You may think of the mouse as one of the most basic PC peripherals. And some mice may be. Point, click, and you’re done. But modern mice, especially those in the high-end, gaming, and wireless realms, have come a long way. And if you’re looking for a more advanced mouse, you may be surprised by some of the parlance going around.
Below, we’ll provide quick breakdowns of some of the most common terms you’ll see when looking for an advanced mouse. Some of this may be a refresher for you, while other phrases may be irrelevant to your needs. Some terminology may deal with performance differences that only an astute enthusiast would notice. More importantly, some of the specs detailed below will hopefully provide you the kind of information needed to justify spending $50-plus (or even $150-plus) for a mouse.
High-end mice these days aren’t relying on trackballs anymore. Instead, they’re largely using optical sensors, leveraging a camera, LED, complementary metal oxide semiconductor (CMOS) image sensor (like in a camera), and digital signal processor (DSP) to convert your arm movements into pointer movements. The DSP, as explained by How Stuff Works, “is able to detect patterns in the images and see how those patterns have moved since the previous image. Based on the change in patterns over a sequence of images, the DSP determines how far the mouse has moved and sends the corresponding coordinates to the computer.” A bit less common in terms of new releases of late (but still advanced) are laser sensors, like Logitech’s Darkfield sensor used in Logitech MX Master 3.
What do these technologies mean for you though? For one, they’re supposed to bring improved tracking performance over trackballs. And while dust may accumulate in the sensor area, they won’t attract nearly as much crud as trackballs, which roll across dirty surfaces and have gaps around their circumference. And with fewer moving parts, you can hope for less rapid wear and tear, too.
An optical or laser sensor also means you don’t need a mousepad for the mouse to work well. Mice makers, like those behind the MX Master 3, sometimes brag about this as if it were an exclusive feature. But even a cheaper optical or laser mouse (this $20 Microsoft mouse we just pulled out of a dusty closet, for example) should work sans mousepad. However, some mice may track better than others in these conditions.
Just because you can use a mouse without a mousepad doesn’t mean you’ll actually want to. Skipping a mousepad can make movements feel and sound scratchy, especially if the mouse lacks feet on its underside to help it glide more smoothly. And working on some surfaces feels better than other. For example, a glass desk can offer less friction than a wooden desk.
Both optical and laser sensors come from various brands and model numbers. Again, we’re seeing more mice opt for optical these days, and some brands, including Logitech and Razer, make their own. PixArt, meanwhile, is the most common third-party brand for optical sensors.
But not all advanced mouse sensors are made equal. If you’re going to invest money in good PC mouse, it’s a good idea to check out the sensor’s performance specs.
DPI or CPI
Dots per inch (DPI) and counts per inch (CPI) are used interchangeably around the mouse world. What’s the difference? Basically, DPI came from the print world and is taken from the display’s perspective, while CPI comes from the mouse sensor’s perspective. Either way, the acronyms are indicative of the mouse’s sensitivity, or how many pixels your pointer will move when you physically move the mouse.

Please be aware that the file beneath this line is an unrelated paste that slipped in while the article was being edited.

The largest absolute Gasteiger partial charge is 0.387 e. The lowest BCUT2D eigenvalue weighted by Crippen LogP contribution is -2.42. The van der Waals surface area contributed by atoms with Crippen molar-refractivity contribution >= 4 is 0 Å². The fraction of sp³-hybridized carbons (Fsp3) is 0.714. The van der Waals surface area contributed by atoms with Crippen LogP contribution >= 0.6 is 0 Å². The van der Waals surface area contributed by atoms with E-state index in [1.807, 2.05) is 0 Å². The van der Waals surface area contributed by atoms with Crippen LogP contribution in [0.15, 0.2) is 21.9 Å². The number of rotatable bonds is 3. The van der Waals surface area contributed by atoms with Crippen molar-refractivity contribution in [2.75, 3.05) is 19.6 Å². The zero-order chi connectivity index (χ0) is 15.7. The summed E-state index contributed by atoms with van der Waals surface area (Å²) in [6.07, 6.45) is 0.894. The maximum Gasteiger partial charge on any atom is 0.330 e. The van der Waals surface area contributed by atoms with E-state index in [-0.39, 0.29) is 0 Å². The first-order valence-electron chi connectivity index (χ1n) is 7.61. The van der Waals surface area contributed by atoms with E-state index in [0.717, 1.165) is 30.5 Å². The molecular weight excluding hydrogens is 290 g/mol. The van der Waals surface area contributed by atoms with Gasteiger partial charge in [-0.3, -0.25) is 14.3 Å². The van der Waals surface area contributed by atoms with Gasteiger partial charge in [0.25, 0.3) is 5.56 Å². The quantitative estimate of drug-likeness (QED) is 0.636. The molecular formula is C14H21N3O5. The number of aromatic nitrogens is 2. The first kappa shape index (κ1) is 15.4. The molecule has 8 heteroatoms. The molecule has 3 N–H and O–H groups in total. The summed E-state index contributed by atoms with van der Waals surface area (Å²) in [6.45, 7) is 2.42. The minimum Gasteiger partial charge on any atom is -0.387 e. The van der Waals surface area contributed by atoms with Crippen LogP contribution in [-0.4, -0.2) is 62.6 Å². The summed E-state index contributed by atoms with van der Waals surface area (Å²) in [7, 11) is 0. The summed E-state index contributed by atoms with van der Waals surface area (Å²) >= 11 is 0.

When using a mouse with a low DPI or PCI setting, the cursor will move move very slowly across the screen. A mouse with a high CPI setting will move much more rapidly across the screen with the same movement. Without getting too technical, for every inch a mouse with 1,000 CPI moves, your cursor will (generally) move 1,000 pixels. (That’s according to PC gaming peripherals maker SteelSeries.) Many high-end mice let you specify the mouse’s CPI. Their software may let you use a slider or enter a specific number or numbers. Some mice also have a dedicated button, called a CPI or DPI switch, for toggling across saved CPI or DPI settings. And there are some gaming mice with a sniper button, or a button that instantly drops the mouse’s CPI when held down, in order to hone in on a target, like in a first-person shooter.
Low CPIs aren’t just about headshots though. Some users may prefer a low CPI for precise movements for general gaming. A low CPI can also come in handy for creative work, like when you’re trying to get the right color down to the last pixel.
A high CPI, on the other hand, can accommodate a large or high-resolution PC monitor. A high CPI also lets you zip across your favorite games or apps with minimal physical effort. Some mice can, with the help of their software, achieve CPI counts as high as 36,000, like the upcoming ROG Chakram X gaming mouse that Asus announced earlier this month. But that’s an extreme spec.
You can find plenty of good mice, for gaming or productivity, with CPI ranges of about 200-3,000. Logitech’s MX Master 3 is one of the most advanced productivity mice, and it’s specced for 200-4,000 CPI. But for users who want their pointer to zip across the screen with just a brush of the mouse, there are options, too.
IPS stands for inches per second and refers to the maximum velocity that the mouse sensor supports. It tells you how rapidly you can move your mouse before the device is unable to track movements accurately. If you tend to move your rat around very quickly, such as for playing games, you’ll want something with a higher IPS spec. But while some high-end productivity mice offer a CPI / DPI spec, IPS is rarely mentioned outside of gaming mice.
We’ve seen gaming mice with max velocities of up to 650 IPS. But most won’t need such an extreme IPS, and sensor performance isn’t just about a single spec.
For hardcore gamers, CPI, IPS, and acceleration (which we’ll get into next) are all important. Each number plays a role in how reliable the mouse’s sensor is and how well the mouse’s on-screen movement and action lines up with your physical input.
A mouse sensor’s acceleration spec tells you how much gravitational force your mouse can handle while still tracking accurately. Go past that capability, and you expect issues like shakiness. Today’s mice are specced for up to 50 g, and greater numbers are important if you tend to flick or quickly swipe your mouse.
Here’s a helpful simile on acceleration from SteelSeries: “If the top speed of that Bugatti is like a mouse’s IPS rating, then the Bugatti accelerating 0-60 mph in under 2.5 seconds is like the G rating of your gaming mouse.”
Sensor acceleration is not to be confused with mouse acceleration. Mouse acceleration is a feature that changes pointer sensitivity based on how fast you’re actively moving the mouse. Some mouse apps let you turn this off, and you can also toggle it in Windows 11 and Windows 10, where it’s called “Enhanced pointer precision.”